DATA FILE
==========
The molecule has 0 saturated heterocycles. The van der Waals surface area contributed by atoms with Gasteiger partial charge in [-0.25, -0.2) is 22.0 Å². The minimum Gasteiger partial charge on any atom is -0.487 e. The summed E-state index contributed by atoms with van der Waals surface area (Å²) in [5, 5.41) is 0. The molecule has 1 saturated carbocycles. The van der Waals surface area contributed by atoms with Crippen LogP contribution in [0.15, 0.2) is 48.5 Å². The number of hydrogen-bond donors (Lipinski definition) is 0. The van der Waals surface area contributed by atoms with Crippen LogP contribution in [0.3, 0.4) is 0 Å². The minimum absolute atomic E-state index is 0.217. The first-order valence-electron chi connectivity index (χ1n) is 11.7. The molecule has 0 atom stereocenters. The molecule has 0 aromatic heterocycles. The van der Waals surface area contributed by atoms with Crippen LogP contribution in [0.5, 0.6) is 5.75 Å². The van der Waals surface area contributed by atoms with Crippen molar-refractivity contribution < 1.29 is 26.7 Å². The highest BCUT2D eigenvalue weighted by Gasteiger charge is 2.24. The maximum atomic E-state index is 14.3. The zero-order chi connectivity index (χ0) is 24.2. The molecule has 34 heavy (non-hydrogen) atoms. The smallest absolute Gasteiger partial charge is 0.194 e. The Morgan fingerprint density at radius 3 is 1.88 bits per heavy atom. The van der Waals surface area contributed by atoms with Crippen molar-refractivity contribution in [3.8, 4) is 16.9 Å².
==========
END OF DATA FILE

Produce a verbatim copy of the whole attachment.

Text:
The molecule has 0 saturated heterocycles. The van der Waals surface area contributed by atoms with Gasteiger partial charge in [-0.25, -0.2) is 22.0 Å². The minimum Gasteiger partial charge on any atom is -0.487 e. The summed E-state index contributed by atoms with van der Waals surface area (Å²) in [5, 5.41) is 0. The molecule has 1 saturated carbocycles. The van der Waals surface area contributed by atoms with Crippen LogP contribution in [0.15, 0.2) is 48.5 Å². The number of hydrogen-bond donors (Lipinski definition) is 0. The van der Waals surface area contributed by atoms with Crippen LogP contribution in [0.3, 0.4) is 0 Å². The minimum absolute atomic E-state index is 0.217. The first-order valence-electron chi connectivity index (χ1n) is 11.7. The molecule has 0 atom stereocenters. The molecule has 0 aromatic heterocycles. The van der Waals surface area contributed by atoms with Crippen LogP contribution in [0.5, 0.6) is 5.75 Å². The van der Waals surface area contributed by atoms with Crippen molar-refractivity contribution < 1.29 is 26.7 Å². The highest BCUT2D eigenvalue weighted by Gasteiger charge is 2.24. The maximum atomic E-state index is 14.3. The zero-order chi connectivity index (χ0) is 24.2. The molecule has 34 heavy (non-hydrogen) atoms. The smallest absolute Gasteiger partial charge is 0.194 e. The Morgan fingerprint density at radius 3 is 1.88 bits per heavy atom. The van der Waals surface area contributed by atoms with Crippen molar-refractivity contribution in [3.8, 4) is 16.9 Å².